Tracing Maize History in Northern Iroquoia Through Radiocarbon Date Summed Probability Distributions
|Tracing Maize History in Northern Iroquoia Through Radiocarbon Date Summed Probability Distributions
|Year of Publication
|594 - 607
|Bayesian dietary mixing models, maize agriculture evolution, northern Iroquoia, radiocarbon dating, summed probability distributions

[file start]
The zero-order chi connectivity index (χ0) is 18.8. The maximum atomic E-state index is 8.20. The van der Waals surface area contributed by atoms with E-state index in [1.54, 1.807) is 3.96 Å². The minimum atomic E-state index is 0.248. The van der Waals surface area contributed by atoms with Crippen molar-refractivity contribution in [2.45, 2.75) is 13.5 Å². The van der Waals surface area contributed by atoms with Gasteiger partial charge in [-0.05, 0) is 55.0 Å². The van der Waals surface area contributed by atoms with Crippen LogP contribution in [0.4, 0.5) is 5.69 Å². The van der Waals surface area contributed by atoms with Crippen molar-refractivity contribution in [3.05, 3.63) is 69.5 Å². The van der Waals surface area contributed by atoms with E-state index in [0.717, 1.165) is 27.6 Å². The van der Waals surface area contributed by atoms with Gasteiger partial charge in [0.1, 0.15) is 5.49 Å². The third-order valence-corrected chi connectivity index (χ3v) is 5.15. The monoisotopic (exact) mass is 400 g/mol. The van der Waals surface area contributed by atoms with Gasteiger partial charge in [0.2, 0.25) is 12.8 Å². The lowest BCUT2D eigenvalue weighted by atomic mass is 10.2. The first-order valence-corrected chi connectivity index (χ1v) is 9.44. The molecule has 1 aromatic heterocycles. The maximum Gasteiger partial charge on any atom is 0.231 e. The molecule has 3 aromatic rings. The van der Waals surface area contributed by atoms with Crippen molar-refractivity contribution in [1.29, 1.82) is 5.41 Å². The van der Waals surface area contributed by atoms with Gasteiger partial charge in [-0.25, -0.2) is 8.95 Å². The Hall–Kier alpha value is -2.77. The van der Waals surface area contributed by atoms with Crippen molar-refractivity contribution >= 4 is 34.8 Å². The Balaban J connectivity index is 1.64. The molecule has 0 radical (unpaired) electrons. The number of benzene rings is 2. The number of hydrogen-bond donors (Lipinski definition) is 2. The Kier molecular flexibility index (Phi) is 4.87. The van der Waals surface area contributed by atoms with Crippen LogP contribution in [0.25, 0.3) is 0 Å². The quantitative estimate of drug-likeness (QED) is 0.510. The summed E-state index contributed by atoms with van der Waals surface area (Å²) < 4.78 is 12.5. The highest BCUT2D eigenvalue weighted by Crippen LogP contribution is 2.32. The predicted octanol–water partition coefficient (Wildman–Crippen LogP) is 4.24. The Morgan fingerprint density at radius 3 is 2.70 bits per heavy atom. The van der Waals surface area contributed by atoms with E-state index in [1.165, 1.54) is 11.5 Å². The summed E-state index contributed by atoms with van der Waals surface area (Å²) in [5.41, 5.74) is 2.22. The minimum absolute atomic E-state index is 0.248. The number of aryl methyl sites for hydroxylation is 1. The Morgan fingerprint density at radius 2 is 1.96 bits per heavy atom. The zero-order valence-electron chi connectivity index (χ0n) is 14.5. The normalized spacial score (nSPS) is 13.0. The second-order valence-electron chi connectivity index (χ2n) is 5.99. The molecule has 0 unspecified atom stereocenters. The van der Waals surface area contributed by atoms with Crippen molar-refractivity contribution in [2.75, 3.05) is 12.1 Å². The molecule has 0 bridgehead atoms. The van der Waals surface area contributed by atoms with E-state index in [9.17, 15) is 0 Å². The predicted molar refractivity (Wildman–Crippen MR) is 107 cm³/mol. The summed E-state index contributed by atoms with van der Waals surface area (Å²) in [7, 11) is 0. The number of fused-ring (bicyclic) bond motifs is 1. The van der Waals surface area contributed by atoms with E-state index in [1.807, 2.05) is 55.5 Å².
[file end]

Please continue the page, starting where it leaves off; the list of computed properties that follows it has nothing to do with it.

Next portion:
The evolution of maize as an organism, its spread as an agricultural crop, and the evolution of Native American maize-based agricultural systems are topics of research throughout the Western Hemisphere. Maize was adopted in Northern Iroquoia, comprising portions of present-day New York, Ontario, and Québec by 300 BC. By the fourteenth-century AD, maize accounted for >50 to >70% of ancestral Iroquoian diets. Was this major commitment to maize agriculture a gradual incremental evolution, or was there a rapid increase in commitment to maize-based agriculture around AD 1000 as traditional archaeological narratives suggest? Summed probability distributions of direct radiocarbon dates on maize macrobotanical remains and cooking residues containing maize phytoliths combined with maize macrobotanical maize densities at sites and previously published stable isotope values on human bone collagen used with Bayesian dietary mixing models and cooking residues show an initial increase in maize use at AD 1200–1250 and a subsequent increase at AD 1400–1450. These results indicate maize history in Northern Iroquoia followed an exponential growth curve, consistent with Rindos’ (1984) model of agricultural evolution.